It’s true what they say—cash is king is especially in a time of a recession. Perhaps it’s time to unload failing assets that are no longer contributing positively to your CRE investment portfolio. This can increase your liquidity and give you more cash in hand so you can take advantage of investment opportunities when prices drop.

Some investors suggest taking a line of credit against a commercial property where you have substantial equity. It’s also crucial to exercise patience and discipline instead of doing deals for the sake of doing something. Preserve your liquidity so that you always have cash on hand for opportunistic deals.

4. Keep an eye out for possible opportunities in different commercial real estate sectors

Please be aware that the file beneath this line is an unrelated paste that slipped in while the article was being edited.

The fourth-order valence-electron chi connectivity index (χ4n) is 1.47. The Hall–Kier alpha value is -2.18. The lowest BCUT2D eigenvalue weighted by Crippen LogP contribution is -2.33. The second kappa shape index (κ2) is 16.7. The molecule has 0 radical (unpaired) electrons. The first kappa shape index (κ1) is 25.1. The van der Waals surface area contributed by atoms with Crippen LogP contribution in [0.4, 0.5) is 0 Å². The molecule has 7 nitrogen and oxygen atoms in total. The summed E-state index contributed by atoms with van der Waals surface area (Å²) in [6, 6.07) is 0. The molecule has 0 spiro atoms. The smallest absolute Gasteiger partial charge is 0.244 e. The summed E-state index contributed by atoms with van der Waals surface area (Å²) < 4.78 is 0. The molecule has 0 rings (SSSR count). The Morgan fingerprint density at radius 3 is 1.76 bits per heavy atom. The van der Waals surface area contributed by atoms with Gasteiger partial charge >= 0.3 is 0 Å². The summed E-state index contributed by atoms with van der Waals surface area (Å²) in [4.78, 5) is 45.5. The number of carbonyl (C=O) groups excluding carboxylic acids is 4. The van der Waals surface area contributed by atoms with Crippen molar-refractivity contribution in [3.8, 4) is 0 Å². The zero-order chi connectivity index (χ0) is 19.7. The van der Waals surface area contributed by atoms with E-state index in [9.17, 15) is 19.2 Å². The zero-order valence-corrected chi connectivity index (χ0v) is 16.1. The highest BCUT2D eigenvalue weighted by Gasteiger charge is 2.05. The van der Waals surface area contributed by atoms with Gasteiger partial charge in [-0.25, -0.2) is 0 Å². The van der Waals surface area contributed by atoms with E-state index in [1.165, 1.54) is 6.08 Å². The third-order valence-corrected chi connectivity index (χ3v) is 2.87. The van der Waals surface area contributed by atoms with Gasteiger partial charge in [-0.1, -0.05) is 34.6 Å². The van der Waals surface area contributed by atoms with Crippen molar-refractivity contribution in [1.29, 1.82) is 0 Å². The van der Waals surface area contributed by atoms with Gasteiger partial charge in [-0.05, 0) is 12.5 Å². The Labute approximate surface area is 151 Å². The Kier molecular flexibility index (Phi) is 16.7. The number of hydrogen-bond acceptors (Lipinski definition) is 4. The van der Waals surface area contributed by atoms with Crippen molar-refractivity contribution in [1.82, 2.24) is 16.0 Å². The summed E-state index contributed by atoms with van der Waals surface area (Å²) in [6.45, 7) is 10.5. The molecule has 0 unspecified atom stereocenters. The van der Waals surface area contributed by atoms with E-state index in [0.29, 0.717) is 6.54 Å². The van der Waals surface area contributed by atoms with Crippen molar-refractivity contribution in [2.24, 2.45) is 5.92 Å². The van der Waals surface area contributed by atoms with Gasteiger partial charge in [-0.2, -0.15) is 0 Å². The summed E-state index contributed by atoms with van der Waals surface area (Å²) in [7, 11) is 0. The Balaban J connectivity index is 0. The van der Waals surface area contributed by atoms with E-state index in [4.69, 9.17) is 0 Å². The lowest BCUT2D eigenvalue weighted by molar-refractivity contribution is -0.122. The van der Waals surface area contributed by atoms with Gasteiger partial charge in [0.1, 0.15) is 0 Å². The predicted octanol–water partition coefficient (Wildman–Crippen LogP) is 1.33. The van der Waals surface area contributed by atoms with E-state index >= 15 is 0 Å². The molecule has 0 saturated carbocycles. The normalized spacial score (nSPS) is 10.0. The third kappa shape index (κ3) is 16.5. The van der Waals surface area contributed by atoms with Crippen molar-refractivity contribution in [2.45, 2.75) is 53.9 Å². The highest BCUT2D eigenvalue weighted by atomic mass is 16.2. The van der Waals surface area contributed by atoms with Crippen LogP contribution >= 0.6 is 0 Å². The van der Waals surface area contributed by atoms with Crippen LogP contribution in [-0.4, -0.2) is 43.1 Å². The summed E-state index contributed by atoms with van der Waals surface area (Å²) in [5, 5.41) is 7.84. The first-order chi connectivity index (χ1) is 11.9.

The coronavirus lockdowns’ initial shock in 2020 led to an increase in unpaid rents and higher vacancy rates, but things have since shown signs of stability. The short- and long-term effects of COVID-19 have varied by property sector and region, and there may be some opportunities if you are creative.

Industrial, commercial properties –

There is strong market confidence in the industrial, commercial property sector as big-box warehouses continue to be profitable due to healthy leasing demand. Many investors are putting money in warehouses that are large enough (at least 500,000 square feet) and well located enough to be leased out to logistics giants such as Wal-Mart and Amazon, which have been some of the best rent payers throughout the pandemic.

It takes about 18 to 24 months to develop a vacant piece of land into a warehouse, keeping that in mind. You don’t have to limit yourself to big-box clients, either. Multi-tenant industrial properties remain viable because as coronavirus restrictions ease up, many small businesses renting them are resuming operations.

Multifamily –